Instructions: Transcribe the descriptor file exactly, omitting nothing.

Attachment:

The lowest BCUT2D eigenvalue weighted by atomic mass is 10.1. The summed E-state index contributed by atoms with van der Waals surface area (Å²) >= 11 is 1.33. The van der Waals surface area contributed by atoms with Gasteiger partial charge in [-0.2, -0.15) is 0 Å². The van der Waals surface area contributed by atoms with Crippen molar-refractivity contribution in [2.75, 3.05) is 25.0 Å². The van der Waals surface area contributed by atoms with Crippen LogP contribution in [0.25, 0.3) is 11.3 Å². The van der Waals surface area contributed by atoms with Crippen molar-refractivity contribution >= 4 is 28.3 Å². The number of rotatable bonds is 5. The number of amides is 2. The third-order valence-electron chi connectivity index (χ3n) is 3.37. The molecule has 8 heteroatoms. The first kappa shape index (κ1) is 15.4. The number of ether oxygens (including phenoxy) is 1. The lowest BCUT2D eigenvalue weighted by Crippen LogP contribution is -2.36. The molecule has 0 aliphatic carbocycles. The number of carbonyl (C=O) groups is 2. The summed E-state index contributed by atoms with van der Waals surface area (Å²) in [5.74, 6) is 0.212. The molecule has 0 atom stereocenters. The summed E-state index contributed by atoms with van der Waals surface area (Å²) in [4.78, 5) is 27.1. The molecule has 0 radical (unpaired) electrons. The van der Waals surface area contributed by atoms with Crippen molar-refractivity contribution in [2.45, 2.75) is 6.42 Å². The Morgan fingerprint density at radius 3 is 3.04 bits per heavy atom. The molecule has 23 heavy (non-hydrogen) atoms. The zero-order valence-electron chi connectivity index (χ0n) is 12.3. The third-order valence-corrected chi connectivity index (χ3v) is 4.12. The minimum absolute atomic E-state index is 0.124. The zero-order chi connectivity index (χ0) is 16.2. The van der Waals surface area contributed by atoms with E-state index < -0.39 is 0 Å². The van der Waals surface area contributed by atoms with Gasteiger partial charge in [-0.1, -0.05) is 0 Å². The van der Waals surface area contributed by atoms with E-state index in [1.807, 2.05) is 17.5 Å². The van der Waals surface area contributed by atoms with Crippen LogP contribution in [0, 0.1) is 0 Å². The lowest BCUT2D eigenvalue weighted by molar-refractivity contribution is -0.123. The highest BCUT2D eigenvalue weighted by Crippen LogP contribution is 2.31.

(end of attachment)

The lowest BCUT2D eigenvalue weighted by atomic mass is 10.1. The summed E-state index contributed by atoms with van der Waals surface area (Å²) >= 11 is 1.33. The van der Waals surface area contributed by atoms with Gasteiger partial charge in [-0.2, -0.15) is 0 Å². The van der Waals surface area contributed by atoms with Crippen molar-refractivity contribution in [2.75, 3.05) is 25.0 Å². The van der Waals surface area contributed by atoms with Crippen LogP contribution in [0.25, 0.3) is 11.3 Å². The van der Waals surface area contributed by atoms with Crippen molar-refractivity contribution >= 4 is 28.3 Å². The number of rotatable bonds is 5. The number of amides is 2. The third-order valence-electron chi connectivity index (χ3n) is 3.37. The molecule has 8 heteroatoms. The first kappa shape index (κ1) is 15.4. The number of ether oxygens (including phenoxy) is 1. The lowest BCUT2D eigenvalue weighted by Crippen LogP contribution is -2.36. The molecule has 0 aliphatic carbocycles. The number of carbonyl (C=O) groups is 2. The summed E-state index contributed by atoms with van der Waals surface area (Å²) in [5.74, 6) is 0.212. The molecule has 0 atom stereocenters. The summed E-state index contributed by atoms with van der Waals surface area (Å²) in [4.78, 5) is 27.1. The molecule has 0 radical (unpaired) electrons. The van der Waals surface area contributed by atoms with Crippen molar-refractivity contribution in [2.45, 2.75) is 6.42 Å². The Morgan fingerprint density at radius 3 is 3.04 bits per heavy atom. The molecule has 23 heavy (non-hydrogen) atoms. The zero-order valence-electron chi connectivity index (χ0n) is 12.3. The third-order valence-corrected chi connectivity index (χ3v) is 4.12. The minimum absolute atomic E-state index is 0.124. The zero-order chi connectivity index (χ0) is 16.2. The van der Waals surface area contributed by atoms with E-state index < -0.39 is 0 Å². The van der Waals surface area contributed by atoms with Gasteiger partial charge in [-0.1, -0.05) is 0 Å². The van der Waals surface area contributed by atoms with E-state index in [1.807, 2.05) is 17.5 Å². The van der Waals surface area contributed by atoms with Crippen LogP contribution in [0, 0.1) is 0 Å². The lowest BCUT2D eigenvalue weighted by molar-refractivity contribution is -0.123. The highest BCUT2D eigenvalue weighted by Crippen LogP contribution is 2.31.